Maps of annual mean pH in the upper 10m for observations and both models and averaged over the first decade of the simulation (2006–2015) are given in figure 4. The magnitude is generally higher in NorESM1-ME (mean value 8.13 compared with 8.08), and thus closer to observations (mean value 8.16) while the regional differences is more pronounced for NORWECOM.E2E, especially with lower pH levels along the Norwegian and the Greenland coast. From figure 5, right panel, there is a steady decline in pH in both models, with a negative trend between -0.0021 and -0.0025 year-1 for both models and all three seas. The pH is slightly higher in the global model than in the regional one by a mean of 0.03 in Barents and Greenland seas and 0.05 in the Norwegian Sea. The results are similar for the saturation level of aragonite, ΩAr (not shown). Over the last 25 years pH has been observed to be decrease by a rate of ~0.0018 yr-1 at several open-ocean time-series sites, and the IPCC reports the global mean surface pH to have declined by 0.14–0.15 compared with the level in 1986–2005. The modelled future change in pH over the 65 year long period is ~0.12/0.13, with higher regional variability seen from the regional model (figure 5 left panels). Using the modelled rate over a 75 year period (1995–2070) the models suggest a decrease in surface pH of 0.18. As the increase in atmospheric CO2 is low after 2070 under RCP4.5, and the decline in pH is believed to be even stronger in the Arctic, the modelled rate of future change in surface pH is in accordance with the IPCC prediction.



Figure 4. Left panel: present day pH from GLODAPv2 (Lauvset et al, 2017, Olsen et al 2016) and right panels: annual mean pH for the period 2006-2015 in the upper 10m for NorESM1-ME (left) and NORWECOM (right) model.


Figure 5. Annual mean change in pH (last decade – first decade of simulation) for the NorESM1-ME (left panel) and NORWECOM (middle panel) model. Right panel: Annual mean (0–10 m) pH for Barents Sea (black), the Greenland Sea (red), and the NorwegianSea (green), for NorESM1-ME (solid line) and NORWECOM (dashed line).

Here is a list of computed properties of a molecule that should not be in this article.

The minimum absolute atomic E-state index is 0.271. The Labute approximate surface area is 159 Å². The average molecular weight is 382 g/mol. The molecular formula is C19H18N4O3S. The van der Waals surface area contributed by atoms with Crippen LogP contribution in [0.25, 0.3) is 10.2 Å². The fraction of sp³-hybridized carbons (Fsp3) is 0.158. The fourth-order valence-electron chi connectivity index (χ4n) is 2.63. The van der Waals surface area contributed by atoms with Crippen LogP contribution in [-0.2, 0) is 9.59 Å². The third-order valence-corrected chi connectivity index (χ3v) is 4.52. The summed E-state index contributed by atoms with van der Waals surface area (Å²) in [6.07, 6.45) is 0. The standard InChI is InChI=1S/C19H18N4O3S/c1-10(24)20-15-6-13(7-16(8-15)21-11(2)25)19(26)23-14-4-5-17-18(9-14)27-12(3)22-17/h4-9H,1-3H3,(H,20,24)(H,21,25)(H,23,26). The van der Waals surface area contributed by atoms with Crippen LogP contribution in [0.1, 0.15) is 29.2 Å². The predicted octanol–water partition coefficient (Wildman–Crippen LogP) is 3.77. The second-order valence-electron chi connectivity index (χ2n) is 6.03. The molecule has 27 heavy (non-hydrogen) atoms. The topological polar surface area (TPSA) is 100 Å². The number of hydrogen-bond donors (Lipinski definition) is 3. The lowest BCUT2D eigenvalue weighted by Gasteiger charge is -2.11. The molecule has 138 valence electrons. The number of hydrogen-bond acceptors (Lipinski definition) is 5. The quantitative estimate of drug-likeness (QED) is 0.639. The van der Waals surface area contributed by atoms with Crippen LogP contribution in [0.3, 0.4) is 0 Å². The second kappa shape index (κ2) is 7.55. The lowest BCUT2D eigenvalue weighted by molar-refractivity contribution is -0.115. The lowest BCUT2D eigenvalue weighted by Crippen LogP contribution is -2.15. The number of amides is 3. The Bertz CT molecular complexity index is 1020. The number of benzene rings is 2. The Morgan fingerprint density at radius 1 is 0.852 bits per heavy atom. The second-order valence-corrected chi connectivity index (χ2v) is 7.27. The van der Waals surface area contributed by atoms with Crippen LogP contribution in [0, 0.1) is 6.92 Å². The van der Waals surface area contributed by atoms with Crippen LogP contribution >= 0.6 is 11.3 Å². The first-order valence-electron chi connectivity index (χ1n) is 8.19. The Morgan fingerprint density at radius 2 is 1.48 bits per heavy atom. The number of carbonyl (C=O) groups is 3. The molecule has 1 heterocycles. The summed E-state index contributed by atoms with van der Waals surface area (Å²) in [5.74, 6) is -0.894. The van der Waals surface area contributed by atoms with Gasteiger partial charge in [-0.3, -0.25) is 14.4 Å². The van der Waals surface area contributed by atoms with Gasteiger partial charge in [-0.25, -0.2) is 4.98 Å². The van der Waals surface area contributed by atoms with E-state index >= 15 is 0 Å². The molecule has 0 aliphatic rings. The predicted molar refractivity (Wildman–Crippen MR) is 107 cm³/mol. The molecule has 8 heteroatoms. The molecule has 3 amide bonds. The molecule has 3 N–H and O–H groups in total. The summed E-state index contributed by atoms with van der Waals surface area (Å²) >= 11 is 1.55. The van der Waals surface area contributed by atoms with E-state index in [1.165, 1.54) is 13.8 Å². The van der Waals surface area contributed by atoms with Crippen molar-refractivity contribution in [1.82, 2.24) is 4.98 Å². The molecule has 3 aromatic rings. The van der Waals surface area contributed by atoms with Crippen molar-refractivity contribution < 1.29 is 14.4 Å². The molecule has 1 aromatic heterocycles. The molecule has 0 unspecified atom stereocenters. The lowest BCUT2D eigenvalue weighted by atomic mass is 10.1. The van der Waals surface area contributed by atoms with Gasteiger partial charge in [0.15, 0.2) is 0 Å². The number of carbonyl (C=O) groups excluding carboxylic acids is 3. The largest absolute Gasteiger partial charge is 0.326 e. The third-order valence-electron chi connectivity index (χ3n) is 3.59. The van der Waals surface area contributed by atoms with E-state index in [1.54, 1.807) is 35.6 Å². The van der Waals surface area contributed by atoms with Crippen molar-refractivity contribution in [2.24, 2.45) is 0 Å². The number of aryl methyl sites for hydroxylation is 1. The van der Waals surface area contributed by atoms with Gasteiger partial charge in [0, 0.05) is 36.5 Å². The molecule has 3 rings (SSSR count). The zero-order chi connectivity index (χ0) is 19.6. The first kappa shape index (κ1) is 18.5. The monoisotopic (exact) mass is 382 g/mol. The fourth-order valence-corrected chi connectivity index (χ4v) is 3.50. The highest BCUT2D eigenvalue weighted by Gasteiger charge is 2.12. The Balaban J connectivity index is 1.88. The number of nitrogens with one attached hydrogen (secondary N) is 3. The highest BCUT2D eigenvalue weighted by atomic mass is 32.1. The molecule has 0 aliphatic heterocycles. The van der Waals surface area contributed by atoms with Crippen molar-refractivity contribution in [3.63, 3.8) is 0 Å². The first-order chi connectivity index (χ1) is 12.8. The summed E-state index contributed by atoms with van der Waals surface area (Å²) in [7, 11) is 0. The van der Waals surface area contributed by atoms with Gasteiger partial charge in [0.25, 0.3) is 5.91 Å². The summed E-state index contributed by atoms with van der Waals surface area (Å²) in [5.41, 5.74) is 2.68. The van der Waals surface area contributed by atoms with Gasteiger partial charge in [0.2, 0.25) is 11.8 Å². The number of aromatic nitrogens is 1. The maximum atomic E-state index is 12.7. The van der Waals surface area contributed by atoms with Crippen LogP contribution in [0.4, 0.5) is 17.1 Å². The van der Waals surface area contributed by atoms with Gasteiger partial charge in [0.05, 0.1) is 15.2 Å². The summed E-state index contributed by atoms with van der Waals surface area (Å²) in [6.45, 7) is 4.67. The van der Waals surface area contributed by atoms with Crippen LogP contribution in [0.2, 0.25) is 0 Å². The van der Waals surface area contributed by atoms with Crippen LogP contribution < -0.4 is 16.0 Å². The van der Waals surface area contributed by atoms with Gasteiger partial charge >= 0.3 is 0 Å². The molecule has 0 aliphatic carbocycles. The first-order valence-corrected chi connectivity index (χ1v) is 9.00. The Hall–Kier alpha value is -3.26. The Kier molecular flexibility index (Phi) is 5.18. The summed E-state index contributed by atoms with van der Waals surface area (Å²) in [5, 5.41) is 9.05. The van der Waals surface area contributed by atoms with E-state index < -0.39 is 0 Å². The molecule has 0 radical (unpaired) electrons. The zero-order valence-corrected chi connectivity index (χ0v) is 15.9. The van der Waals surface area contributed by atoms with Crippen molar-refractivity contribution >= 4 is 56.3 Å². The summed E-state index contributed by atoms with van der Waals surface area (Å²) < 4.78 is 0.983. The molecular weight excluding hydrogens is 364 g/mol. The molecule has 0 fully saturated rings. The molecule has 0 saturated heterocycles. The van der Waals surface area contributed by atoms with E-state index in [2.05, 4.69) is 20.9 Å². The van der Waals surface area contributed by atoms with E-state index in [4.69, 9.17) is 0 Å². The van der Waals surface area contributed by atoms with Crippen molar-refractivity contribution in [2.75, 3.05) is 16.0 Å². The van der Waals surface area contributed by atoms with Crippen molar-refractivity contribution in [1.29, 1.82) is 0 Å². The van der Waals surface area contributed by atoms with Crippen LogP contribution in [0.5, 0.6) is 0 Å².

Validating a new, spectrally-resolved biogeochemical model for simulating Arctic Ocean acidification and multi-stressors (Wallhead, Staalstrom, Kristensen, Bellerby, NIVA)

We have developed a new physical-biogeochemical model for the Arctic Ocean by combining a ROMS model (Shchepetkin and McWilliams, 2005; pan-Arctic configuration originally developed by Met. No.) with the European Seas Regional Ecosystem Model (ERSEM, Butenschon et al., 2016) using the FABM coupling framework (Bruggeman and Bolding, 2014).  The “A20” model domain covers the Arctic Ocean and Nordic Seas at 20-km horizontal resolution (Figure 6) and uses 40 terrain-following vertical levels (s-levels).  Forcings and initial/boundary conditions for a 35-year hindcast (1980-2014) were derived from: SODA 3.0 (Carton et al., 2000; Carton and Giese, 2008) for physical initial/boundary conditions, ERA-INTERIM (Uppala et al., 2005; Reigstad et al., 2011) for atmospheric physical forcing, the NOAA Greenhouse Gas Marine Boundary Layer Reference (Dlugokency et al., 2015) for atmospheric dry air molar fraction (xCO2), and from NorESM-OC1.2  (Schwinger et al., 2016) for biogeochemical initial/boundary conditions.



Figure 6. A20 model domain and bathymetry.  Pink dots show locations of daily data time series stored for comparison with observational time series.


During 2018, the NorESM-OC1.2  initial/boundary conditions for nutrients, oxygen, and carbonate chemistry were bias corrected using data collated from: the World Ocean Database (Boyer et al., 2013), the International Council for the Exploration of the Sea Dataset on Ocean Hydrography (ICES, Copenhagen, 2013), the Global Ocean Data Analysis Project, version 2 (GLODAPv2, Key et al., 2015; Olsen et al., 2016), the CARINA Iceland and Irminger Sea Time Series version 2 (Olafsson et al., 2009a, 2009b), and various cruise datasets provided by the Shirshov Institute on Oceanology and the Norwegian Environment Agency.  The resulting 4D bias-corrections, resolved on the A20 horizontal grid at NorESM depth levels and for each month of the year, have been shared with IMR.  We also adapted the optical and biogeochemical model components for high northern latitudes as follows: 1) the ROMS Jerlov water type was increased; 2) dissolved organic matter was split into coloured and non-coloured classes; 3) a spectral treatment of light propagation was implemented; 4) the light/temperature response parameters for phytoplankton growth were refitted to experimental incubation data for northern species; 5) the zooplankton grazing/ingestion parameters were adjusted based on experimental data meta-analysis.  We call the adapted biogeochemical model “Artic ERSEM” (AERSEM) to distinguish from the default “global” ERSEM configuration and parameters set (Butenschon et al., 2016) that was used in 2017.